Saturday, May 21, 2011

Representin'

The other day, someone (thanks, Drew!) forwarded me this story about the Senate filibustering a proposed reduction in oil subsidies. Now I feel pretty much compelled to blog about it. Which is okay, because it's interesting!

And one of the most interesting things about the article is that the chart it provides basically disproves the contention the article's own contention: that the subsidies were protected by industry-backed senators. It's accurate that the senators receiving the largest sums from the oil and gas industries all voted to keep the subsidies. But that's only true for the top ten or so beneficiaries; after that, it's not at all clear whether there's any correlation between contributions received and the senator's vote.

There is, of course, a much easier-to-spot correlation. All the Republicans, minus two, voted for subsidies; all the Democrats, minus three, voted against them. And in a way that's a lot more telling than anything that can be gleaned from poring over records of political donations.

Now obviously my opinion of the general correctness of the Republican Party's views are fairly public at this point, so I'm not going to go any further down that road today. But taking a step back, I do think it's interesting the way a vote in favor of subsidies seems completely incompatible with the party's professed belief in free markets and laissez-faire economics. Tax subsidies distort the marketplace just the same as regulation or anything else, and if anything, are even more vulnerable to the sort of rent-seeking behavior that free market purists fear and abhor.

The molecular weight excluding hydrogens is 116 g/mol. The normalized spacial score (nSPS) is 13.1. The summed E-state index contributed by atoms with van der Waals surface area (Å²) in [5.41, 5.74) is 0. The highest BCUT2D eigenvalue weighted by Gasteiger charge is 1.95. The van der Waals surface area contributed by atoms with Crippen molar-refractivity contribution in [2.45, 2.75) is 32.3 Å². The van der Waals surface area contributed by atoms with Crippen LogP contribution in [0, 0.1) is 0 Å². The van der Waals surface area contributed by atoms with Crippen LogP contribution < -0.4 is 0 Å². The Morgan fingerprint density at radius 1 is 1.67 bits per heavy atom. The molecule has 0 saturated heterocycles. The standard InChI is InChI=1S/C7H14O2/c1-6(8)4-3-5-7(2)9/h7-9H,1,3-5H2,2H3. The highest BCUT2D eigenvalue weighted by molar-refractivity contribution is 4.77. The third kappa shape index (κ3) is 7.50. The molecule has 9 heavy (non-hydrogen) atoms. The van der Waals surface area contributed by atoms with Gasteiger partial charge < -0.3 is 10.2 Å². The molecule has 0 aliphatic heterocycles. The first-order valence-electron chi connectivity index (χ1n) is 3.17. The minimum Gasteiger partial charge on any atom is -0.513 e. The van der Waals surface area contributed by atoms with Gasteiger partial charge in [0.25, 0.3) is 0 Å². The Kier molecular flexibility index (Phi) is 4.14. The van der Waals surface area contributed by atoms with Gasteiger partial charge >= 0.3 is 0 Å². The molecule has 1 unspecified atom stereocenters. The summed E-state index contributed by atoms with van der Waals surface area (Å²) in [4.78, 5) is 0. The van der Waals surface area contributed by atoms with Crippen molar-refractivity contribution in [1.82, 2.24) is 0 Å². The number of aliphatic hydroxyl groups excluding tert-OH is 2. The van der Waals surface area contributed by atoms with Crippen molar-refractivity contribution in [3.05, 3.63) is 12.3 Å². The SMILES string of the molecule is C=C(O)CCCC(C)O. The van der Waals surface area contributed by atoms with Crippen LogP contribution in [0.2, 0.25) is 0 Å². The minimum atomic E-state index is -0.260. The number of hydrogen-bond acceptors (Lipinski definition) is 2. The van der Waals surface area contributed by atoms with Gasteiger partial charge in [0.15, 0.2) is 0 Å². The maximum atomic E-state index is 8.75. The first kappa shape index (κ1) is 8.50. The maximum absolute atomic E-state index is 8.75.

So what's going on here? I think the answer is relatively simple: whatever its claimed ideological commitments, the Republican Party, at the end of the day, represents interest groups. That's no less true of the GOP than it is of the Democrats. Both parties go to great lengths to disguise this fact: Democrats by talking about social justice and fairness, Republicans by talking about business and the free market. But either way, when push comes to shove, the parties break in favor of the groups that fill their coffers and set their agenda. For Republicans, those are mostly industry groups, for Democrats, it's some confused mixture of industry groups, unions, poor people, minorities, and god knows what else.

You'll note the stark contrast between the behavior of the parties writ large, the (1) behavior of commentators on TV and in the papers, who are mostly driven by the need to develop and defend their beliefs, and (2) the behavior of individual politicians in the parties, who are mostly driven by their need to not run afoul of the party base.

Anyway, while the disproportionate influence of industry relative to other groups is deplorable, I'm actually glad that Republicans sometimes vote in accordance with the interests of their benefactors and not in accordance with their ideals. That's how a democracy is supposed to work: everybody gets a lawmaker who can defend their preferences. Whatever this system lacks in ideological fidelity, it makes up in predictability and stability. After all, ideologues run amok can be scary.

1 comment:

  1. Now that I had some time, there was a significant difference in contributions between the senators voting for the bill and those voting against; meaning, senators with larger contributions were more likely to vote against the bill (p = 0.000043). Your point about party lines is much more relevant anyway.

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